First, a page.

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I strongly and emphatically disagree with your assertion that " There is no
such thing as a "rigorous scientific proof"..."
I cite physics as a prime example. Various proofs, including proofs of the
theory of relativity and the speed of light, for instance.
In this context (XML, RDBMS) I will state the specifics as:
- a test bench or test bed of consisting of computer(s) running Windows or
- an XML parser (approved by or compliant with W3C specs).
- a dbms such as Oracle
- an application specification and requirements
- a definition of terms including best practice, best system, cost factors,
essential items, desirable items, and specific yardsticks or measurement
areas, prediction in advance of measurement results for all areas,
measurement areas to include technical (performance, reliability,
usability, complexity) and non technical areas such as costing, ease of
use, ease of interface to other non technical systems by non technical
people (ad hoc integration).
- applications that satisfy that specification and requirements written
1) solely in XML (HM)
2) solely in dbms (RM)
3) as a combination of XML and dbms technology (HM mapped to RM and back).
Tests or proofs would consist of:
- initial cost factors for 1, 2, and 3 above
- support and maintenance cost factors for 1, 2, and 3 above.
- performance test results per the specifications and requirements
Applications I suggest would be good to test are:
a) company phone book for company with six offices in four locations across
boundaries such as states or zip codes or phone area codes.
b) contact system similar to various commercial systems like ACT
c) multimedia system, such as movies and soundtracks and musical scores to
plays and operas, and text of those movies, screenplays, operas, and
reviews of these in a searchable format (where was this line used... )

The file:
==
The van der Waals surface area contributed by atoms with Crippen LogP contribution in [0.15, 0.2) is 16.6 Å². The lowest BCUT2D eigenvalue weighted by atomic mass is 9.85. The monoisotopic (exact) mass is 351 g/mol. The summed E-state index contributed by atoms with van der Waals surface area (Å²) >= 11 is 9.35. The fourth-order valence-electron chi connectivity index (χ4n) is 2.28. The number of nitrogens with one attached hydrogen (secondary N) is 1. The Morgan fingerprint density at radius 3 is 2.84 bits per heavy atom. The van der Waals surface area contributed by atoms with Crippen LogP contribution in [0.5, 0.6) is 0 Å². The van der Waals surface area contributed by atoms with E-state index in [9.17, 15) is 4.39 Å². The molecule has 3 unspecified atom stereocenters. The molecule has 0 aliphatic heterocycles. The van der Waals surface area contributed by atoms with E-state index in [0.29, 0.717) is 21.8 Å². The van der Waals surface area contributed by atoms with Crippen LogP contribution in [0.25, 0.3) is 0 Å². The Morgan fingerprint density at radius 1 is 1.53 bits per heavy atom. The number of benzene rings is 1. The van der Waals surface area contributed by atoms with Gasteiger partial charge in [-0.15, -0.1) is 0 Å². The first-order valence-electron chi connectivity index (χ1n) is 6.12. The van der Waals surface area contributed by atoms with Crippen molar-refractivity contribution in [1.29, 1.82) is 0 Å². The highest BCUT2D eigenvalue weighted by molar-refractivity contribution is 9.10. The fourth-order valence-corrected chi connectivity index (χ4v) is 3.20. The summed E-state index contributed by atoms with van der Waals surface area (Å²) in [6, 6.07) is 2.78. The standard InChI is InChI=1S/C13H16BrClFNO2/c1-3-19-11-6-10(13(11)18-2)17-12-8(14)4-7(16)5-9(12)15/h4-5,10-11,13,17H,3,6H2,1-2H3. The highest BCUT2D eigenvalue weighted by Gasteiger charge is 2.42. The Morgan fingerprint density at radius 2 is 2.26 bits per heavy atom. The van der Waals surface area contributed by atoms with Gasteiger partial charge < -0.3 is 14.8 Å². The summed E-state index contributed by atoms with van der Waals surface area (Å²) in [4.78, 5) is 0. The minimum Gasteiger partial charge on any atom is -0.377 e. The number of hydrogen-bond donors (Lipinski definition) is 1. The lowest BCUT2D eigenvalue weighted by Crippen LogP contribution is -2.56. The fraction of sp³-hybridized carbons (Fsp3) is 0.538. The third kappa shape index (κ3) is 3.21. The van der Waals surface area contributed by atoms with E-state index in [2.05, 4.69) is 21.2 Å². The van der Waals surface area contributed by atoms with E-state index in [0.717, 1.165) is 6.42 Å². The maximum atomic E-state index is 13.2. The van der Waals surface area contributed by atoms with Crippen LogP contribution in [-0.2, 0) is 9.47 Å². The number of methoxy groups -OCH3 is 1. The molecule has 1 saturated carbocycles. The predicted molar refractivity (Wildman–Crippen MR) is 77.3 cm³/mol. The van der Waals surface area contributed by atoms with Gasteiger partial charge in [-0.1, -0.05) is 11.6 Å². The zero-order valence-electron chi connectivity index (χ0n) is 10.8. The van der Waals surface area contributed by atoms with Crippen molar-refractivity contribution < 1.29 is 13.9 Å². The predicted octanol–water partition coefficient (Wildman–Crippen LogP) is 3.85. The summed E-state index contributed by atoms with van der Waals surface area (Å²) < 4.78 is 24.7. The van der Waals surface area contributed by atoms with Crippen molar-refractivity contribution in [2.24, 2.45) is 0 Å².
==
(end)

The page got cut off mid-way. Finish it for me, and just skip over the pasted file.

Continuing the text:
d) financial data such as a corporate book of accounts
e) document data such as newspaper text
f) mixed media historical data such as all 20/20, news casts, newspapers,
movie news reels, Nightline and BBC world news shows.
When people say no system is like their system, they just have not seen
enough systems. I respectfully submit that endeavours towards these proofs
will be highly valuable to the advancement of the science in XML as well as
in DBMS work yet to come. Theory is fine. Practice is harder. Generating
standard test cases, for systems such as the above, will be well worth the
effort as it brings us together to solve problems in a coherent and
systematic way, with open source offered to any and all who wish to
participate or contribute.
Without doing a standard set of proofs, I just do not see how the
discussion can advance effectively. Of course people get frustrated, of
course people get emotional, of course people are talking at cross purposes
most of the time !!!
But it does not have to be that way. Let's get a set of proofs, such as the
above, underway world-wide, right now.
If we are all on the same page, we can speak much more effectively and
address the real issues much more directly than is usually the case today.
Just an idea.
At 11:51 PM 8/25/2003 -0500, Bob Foster wrote:
>From: "John Cowan" <firstname.lastname@example.org>
> > pop3 scripsit:
> > > Nor can I support folks in a CMM or ISO9000 shop
> > > utilizing XML to any significant degree until they can show that XML is
> > > proven best practice, by rigorous scientific proofs.
> > What programming language can you justify by "rigorous scientific
> > [meaning mathematical?] proofs"? Scheme and Prolog, maybe.
>Well, exactly. There is no such thing as a "rigorous scientific proof".
>Asking for one just reveals a misunderstanding of science. You can have a
>rigorous mathematical proof, or a scientific theory that agrees with
>empirical observation and is consistent with other theories, but you cannot
>mix the two and somehow arrive at a proof of a theory.
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